It's also unknown if that money is what is required to put on the several workshops the organization has planned for this year. But like most state services that have effectively been privatized, the grant money is given, some semblance of service is provided, and the difference is pocketed by a private interest that'll be sure to support certain politicians' career ambitions. From the military to construction to social services, this is what conservative politicians mean when they say private contractors are more efficient than state workers at getting the job done.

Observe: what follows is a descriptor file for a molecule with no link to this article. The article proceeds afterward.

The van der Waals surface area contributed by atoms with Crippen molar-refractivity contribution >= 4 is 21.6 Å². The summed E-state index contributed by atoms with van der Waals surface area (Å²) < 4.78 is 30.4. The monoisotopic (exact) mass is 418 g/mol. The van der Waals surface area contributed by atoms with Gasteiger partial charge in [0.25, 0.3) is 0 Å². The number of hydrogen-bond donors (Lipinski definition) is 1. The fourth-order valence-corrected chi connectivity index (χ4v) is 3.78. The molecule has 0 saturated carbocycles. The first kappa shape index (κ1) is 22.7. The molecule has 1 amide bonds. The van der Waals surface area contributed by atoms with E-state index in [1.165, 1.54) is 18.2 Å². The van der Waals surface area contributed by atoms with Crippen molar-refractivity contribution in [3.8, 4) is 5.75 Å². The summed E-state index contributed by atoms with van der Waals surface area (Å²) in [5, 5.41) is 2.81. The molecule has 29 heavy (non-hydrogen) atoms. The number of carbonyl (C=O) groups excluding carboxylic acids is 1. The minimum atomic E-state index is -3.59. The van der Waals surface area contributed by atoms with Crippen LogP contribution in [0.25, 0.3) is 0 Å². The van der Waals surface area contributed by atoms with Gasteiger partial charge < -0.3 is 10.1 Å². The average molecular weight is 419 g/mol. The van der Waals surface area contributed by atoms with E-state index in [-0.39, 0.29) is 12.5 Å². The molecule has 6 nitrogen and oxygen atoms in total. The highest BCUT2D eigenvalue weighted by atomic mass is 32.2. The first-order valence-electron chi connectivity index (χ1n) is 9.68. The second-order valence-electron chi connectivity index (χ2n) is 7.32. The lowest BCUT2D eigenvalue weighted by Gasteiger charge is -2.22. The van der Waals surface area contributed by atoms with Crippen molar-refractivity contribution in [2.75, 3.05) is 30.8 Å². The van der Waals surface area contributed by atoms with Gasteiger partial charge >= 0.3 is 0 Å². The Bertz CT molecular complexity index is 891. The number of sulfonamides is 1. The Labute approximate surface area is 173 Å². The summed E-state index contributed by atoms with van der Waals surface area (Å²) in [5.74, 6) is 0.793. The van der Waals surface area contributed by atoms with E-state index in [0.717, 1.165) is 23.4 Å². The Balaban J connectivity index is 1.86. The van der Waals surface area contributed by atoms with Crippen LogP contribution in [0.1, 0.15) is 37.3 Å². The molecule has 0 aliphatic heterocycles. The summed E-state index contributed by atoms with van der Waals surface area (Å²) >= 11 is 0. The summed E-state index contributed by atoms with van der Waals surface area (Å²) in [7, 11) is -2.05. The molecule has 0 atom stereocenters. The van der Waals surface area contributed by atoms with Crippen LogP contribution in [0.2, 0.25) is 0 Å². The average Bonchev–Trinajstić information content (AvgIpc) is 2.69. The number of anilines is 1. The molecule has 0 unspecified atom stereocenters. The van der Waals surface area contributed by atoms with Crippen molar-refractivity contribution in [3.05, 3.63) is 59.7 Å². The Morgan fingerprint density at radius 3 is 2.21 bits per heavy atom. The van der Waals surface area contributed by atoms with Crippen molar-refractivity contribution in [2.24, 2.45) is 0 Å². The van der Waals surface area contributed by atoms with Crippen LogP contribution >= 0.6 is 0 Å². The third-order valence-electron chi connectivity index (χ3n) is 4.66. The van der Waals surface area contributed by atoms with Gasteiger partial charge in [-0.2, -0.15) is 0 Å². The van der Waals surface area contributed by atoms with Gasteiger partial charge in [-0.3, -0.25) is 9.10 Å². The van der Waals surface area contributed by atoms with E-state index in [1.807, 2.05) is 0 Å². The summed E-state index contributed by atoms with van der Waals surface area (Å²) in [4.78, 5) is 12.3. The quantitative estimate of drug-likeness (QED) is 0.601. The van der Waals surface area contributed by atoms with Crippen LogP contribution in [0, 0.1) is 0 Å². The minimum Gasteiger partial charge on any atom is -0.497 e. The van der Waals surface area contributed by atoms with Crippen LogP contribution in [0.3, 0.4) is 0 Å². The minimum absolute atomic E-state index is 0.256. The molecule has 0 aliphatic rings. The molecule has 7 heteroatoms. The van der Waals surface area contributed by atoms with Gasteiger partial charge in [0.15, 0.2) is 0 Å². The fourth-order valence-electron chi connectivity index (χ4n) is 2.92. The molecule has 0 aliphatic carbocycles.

Personally, I don't think the government should be involved in people's relationships in the first place. While there's nothing wrong with social skills-type classes in school, these sorts of workshops are based on several faulty ideas: 1) that longevity is the best/only way to measure the value of a marriage or relationship; 2) that married relationships are better than unmarried relationships because of that magical sheet of paper; 3) that marriages fall apart only for reasons that can be blamed on the people in the relationship and not, say, a highly punitive criminal justice system that breaks up families for long periods of time or a high unemployment rate politicians don't want to decrease that increases stress on working families; and 4) that only monogamous, sexual relationships promote stability in families, while lovers and friends and extended family are amusing but not essential.